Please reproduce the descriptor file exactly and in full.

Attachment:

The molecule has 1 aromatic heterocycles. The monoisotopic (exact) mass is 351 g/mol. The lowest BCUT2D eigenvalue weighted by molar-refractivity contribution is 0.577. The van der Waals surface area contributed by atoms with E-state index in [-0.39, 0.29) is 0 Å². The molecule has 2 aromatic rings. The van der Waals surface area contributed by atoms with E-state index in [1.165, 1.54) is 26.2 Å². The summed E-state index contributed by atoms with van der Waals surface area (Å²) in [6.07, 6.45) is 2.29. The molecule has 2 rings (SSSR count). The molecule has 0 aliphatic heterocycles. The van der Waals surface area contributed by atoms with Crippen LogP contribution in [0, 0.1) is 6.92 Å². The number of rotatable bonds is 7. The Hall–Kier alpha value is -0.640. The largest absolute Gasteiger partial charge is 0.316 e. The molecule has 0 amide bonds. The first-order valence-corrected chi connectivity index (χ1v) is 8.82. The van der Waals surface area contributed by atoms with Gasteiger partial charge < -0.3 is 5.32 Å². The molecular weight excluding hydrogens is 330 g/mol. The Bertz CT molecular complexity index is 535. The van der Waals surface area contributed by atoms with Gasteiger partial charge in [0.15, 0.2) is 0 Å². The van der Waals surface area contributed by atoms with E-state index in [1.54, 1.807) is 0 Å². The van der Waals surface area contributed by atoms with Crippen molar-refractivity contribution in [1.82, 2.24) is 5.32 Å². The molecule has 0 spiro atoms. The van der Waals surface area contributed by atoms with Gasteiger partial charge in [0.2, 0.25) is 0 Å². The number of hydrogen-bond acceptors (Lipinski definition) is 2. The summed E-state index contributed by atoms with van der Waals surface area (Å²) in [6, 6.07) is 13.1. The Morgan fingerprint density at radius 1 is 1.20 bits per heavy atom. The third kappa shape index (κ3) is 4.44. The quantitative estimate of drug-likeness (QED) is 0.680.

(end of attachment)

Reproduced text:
The molecule has 1 aromatic heterocycles. The monoisotopic (exact) mass is 351 g/mol. The lowest BCUT2D eigenvalue weighted by molar-refractivity contribution is 0.577. The van der Waals surface area contributed by atoms with E-state index in [-0.39, 0.29) is 0 Å². The molecule has 2 aromatic rings. The van der Waals surface area contributed by atoms with E-state index in [1.165, 1.54) is 26.2 Å². The summed E-state index contributed by atoms with van der Waals surface area (Å²) in [6.07, 6.45) is 2.29. The molecule has 2 rings (SSSR count). The molecule has 0 aliphatic heterocycles. The van der Waals surface area contributed by atoms with Crippen LogP contribution in [0, 0.1) is 6.92 Å². The number of rotatable bonds is 7. The Hall–Kier alpha value is -0.640. The largest absolute Gasteiger partial charge is 0.316 e. The molecule has 0 amide bonds. The first-order valence-corrected chi connectivity index (χ1v) is 8.82. The van der Waals surface area contributed by atoms with Gasteiger partial charge < -0.3 is 5.32 Å². The molecular weight excluding hydrogens is 330 g/mol. The Bertz CT molecular complexity index is 535. The van der Waals surface area contributed by atoms with Gasteiger partial charge in [0.15, 0.2) is 0 Å². The van der Waals surface area contributed by atoms with E-state index in [1.54, 1.807) is 0 Å². The van der Waals surface area contributed by atoms with Crippen molar-refractivity contribution in [1.82, 2.24) is 5.32 Å². The molecule has 0 spiro atoms. The van der Waals surface area contributed by atoms with Gasteiger partial charge in [0.2, 0.25) is 0 Å². The number of hydrogen-bond acceptors (Lipinski definition) is 2. The summed E-state index contributed by atoms with van der Waals surface area (Å²) in [6, 6.07) is 13.1. The Morgan fingerprint density at radius 1 is 1.20 bits per heavy atom. The third kappa shape index (κ3) is 4.44. The quantitative estimate of drug-likeness (QED) is 0.680.